By Nerida Conisbee

After several months of uncertainty due to the coronavirus crisis, the Australian property market was beginning to get back on track. But precariousness in the market could return following a second round of lockdowns in Melbourne. 

June was a particularly positive month for Australian property across almost every measure tracked by realestate.com.au. In fact, last month we saw some of the best conditions since the first lockdown began in mid-March.

But the return to Stage 3 restrictions in Greater Melbourne and Mitchell Shire has forced home auctions back online and open for inspections to be done by appointment only. A drop in consumer confidence could also put home buyers on the backbench, for now.

Only time will tell what the future holds for Australian property post-pandemic, but until then, we can try to map out a possible direction.

Five key trends in the COVID-19 property market 

1. Buyers still active as seller activity trends upwards

The number of home buyer searches on realestate.com.au has continued to surge and is now up 72.5% from the lows experienced at the end of April.

In fact, every measure of demand captured on realestate.com.au has reflected some of the best conditions since before lockdown 1.0.

Conditions in the property market were strong in June – but could Melbourne’s lockdown 2.0 change derail recovery? Source: Supplied

A key challenge for buyers in the past 12 to 18 months has been very few properties listed for sale, but a higher level of consumer confidence recorded in June 2020 is seeing more properties coming onto the market compared to the same time last year.

2. Distress remains low as September cliff looms

There are currently limited signs of distressed sales on realestate.com.au with only five mortgagee listings in June out of more than 160,000 listings. This is less than half the number compared to the same time last year.

However, mortgage payment freezes and other government stimulus measures will come to an end in September. The September cliff will mark the beginning of a gradual withdrawal of assistance for mortgage holders but it is likely some property markets will be more exposed than others including areas with high rental vacancy rates, or those that rely on foreign students.

3. First-home buyers remain active but investors have backed off 

Enquiry levels remained strong for first-home buyers in June, more than doubling in most capital cities. We are, however, still yet to see signs of increased activity from investors.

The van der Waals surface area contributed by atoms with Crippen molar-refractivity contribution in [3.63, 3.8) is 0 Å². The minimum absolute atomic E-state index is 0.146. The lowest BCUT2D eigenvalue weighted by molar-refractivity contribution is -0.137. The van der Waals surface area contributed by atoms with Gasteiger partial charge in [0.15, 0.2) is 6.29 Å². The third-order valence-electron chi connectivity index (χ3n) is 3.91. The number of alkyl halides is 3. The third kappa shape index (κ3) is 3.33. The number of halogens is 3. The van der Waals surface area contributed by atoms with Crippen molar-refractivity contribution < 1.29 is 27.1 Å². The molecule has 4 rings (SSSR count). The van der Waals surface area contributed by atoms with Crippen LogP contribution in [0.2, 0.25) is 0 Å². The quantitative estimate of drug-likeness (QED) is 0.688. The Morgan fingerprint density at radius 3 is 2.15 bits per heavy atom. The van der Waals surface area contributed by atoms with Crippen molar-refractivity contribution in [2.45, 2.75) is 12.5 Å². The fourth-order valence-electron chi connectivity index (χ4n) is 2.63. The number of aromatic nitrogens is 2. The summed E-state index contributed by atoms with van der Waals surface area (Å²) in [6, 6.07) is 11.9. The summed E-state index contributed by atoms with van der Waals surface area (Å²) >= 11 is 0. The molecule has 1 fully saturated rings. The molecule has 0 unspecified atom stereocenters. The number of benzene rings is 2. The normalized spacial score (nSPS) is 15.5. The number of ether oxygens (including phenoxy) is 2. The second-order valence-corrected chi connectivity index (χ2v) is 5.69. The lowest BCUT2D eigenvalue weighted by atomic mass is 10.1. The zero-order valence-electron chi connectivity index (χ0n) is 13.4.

For new developments, this strong first-home buyer demand, combined with stimulus measures such as the federal government’s HomeBuilder scheme, which excludes investors, has led to very strong demand for house and land projects. However, a drop in investor activity, both local and offshore, means off the plan developments remain muted.

Despite widespread predictions, house prices remain steady with some even increasing during COVID-19. Source: Supplied

4. House prices are not collapsing

Given we are currently in the midst of a recession and unemployment is rising, it’s surprising that house prices have remained steady.

In some places such as Canberra, and for some property types such as those in premium suburbs, prices are still rising. A stable banking sector, lots of government stimulus, a lack of properties to buy and a lack of alternative investments are just some of the reasons why this is the case.

5. Melbourne lockdown 2.0 could derail recovery

Property market conditions were particularly strong in June but the current surge in COVID-19 cases in Melbourne could break the city’s recovery.

For the rest of Australia, it may actually be a positive as economic activity is driven northwards. This is of course dependent on other states managing their own virus cases.

For now, the focus should be on maintaining consumer and business confidence across Australia. If this can be done, it will ensure a sharp recovery for the economy and property market.

Originally published as The five key trends in property as lockdown 2.0 puts industry on edge